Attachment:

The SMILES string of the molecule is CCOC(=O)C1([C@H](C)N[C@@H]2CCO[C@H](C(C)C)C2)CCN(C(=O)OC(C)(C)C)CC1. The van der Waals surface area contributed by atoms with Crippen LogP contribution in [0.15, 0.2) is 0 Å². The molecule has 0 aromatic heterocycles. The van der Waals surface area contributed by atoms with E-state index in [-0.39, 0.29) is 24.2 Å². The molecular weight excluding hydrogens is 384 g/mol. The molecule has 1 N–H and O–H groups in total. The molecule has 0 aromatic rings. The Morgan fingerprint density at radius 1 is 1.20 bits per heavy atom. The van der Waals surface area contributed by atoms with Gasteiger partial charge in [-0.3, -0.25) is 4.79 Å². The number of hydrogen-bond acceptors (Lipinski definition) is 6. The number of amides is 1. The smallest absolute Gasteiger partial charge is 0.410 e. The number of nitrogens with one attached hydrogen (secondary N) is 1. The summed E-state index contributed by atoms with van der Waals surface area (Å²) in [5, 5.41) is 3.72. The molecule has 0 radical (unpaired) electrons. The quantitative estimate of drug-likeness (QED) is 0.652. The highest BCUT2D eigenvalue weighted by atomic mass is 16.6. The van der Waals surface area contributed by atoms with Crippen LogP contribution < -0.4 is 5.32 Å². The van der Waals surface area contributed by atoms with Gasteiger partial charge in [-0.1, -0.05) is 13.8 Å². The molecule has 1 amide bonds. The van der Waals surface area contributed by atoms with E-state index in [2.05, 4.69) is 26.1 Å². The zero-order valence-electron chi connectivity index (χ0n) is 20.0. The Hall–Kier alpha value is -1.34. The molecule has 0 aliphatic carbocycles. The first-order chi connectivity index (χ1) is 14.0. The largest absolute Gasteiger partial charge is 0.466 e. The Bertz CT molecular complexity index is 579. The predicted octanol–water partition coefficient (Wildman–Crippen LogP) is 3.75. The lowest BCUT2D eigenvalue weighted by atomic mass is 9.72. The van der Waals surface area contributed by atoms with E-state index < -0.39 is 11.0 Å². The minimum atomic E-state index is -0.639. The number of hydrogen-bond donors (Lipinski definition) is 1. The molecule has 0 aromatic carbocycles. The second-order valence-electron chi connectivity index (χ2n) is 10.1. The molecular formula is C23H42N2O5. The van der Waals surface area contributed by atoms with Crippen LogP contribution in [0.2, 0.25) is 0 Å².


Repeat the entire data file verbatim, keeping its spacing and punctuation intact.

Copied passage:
The SMILES string of the molecule is CCOC(=O)C1([C@H](C)N[C@@H]2CCO[C@H](C(C)C)C2)CCN(C(=O)OC(C)(C)C)CC1. The van der Waals surface area contributed by atoms with Crippen LogP contribution in [0.15, 0.2) is 0 Å². The molecule has 0 aromatic heterocycles. The van der Waals surface area contributed by atoms with E-state index in [-0.39, 0.29) is 24.2 Å². The molecular weight excluding hydrogens is 384 g/mol. The molecule has 1 N–H and O–H groups in total. The molecule has 0 aromatic rings. The Morgan fingerprint density at radius 1 is 1.20 bits per heavy atom. The van der Waals surface area contributed by atoms with Gasteiger partial charge in [-0.3, -0.25) is 4.79 Å². The number of hydrogen-bond acceptors (Lipinski definition) is 6. The number of amides is 1. The smallest absolute Gasteiger partial charge is 0.410 e. The number of nitrogens with one attached hydrogen (secondary N) is 1. The summed E-state index contributed by atoms with van der Waals surface area (Å²) in [5, 5.41) is 3.72. The molecule has 0 radical (unpaired) electrons. The quantitative estimate of drug-likeness (QED) is 0.652. The highest BCUT2D eigenvalue weighted by atomic mass is 16.6. The van der Waals surface area contributed by atoms with Crippen LogP contribution < -0.4 is 5.32 Å². The van der Waals surface area contributed by atoms with Gasteiger partial charge in [-0.1, -0.05) is 13.8 Å². The molecule has 1 amide bonds. The van der Waals surface area contributed by atoms with E-state index in [2.05, 4.69) is 26.1 Å². The zero-order valence-electron chi connectivity index (χ0n) is 20.0. The Hall–Kier alpha value is -1.34. The molecule has 0 aliphatic carbocycles. The first-order chi connectivity index (χ1) is 14.0. The largest absolute Gasteiger partial charge is 0.466 e. The Bertz CT molecular complexity index is 579. The predicted octanol–water partition coefficient (Wildman–Crippen LogP) is 3.75. The lowest BCUT2D eigenvalue weighted by atomic mass is 9.72. The van der Waals surface area contributed by atoms with E-state index < -0.39 is 11.0 Å². The minimum atomic E-state index is -0.639. The number of hydrogen-bond donors (Lipinski definition) is 1. The molecule has 0 aromatic carbocycles. The second-order valence-electron chi connectivity index (χ2n) is 10.1. The molecular formula is C23H42N2O5. The van der Waals surface area contributed by atoms with Crippen LogP contribution in [0.2, 0.25) is 0 Å².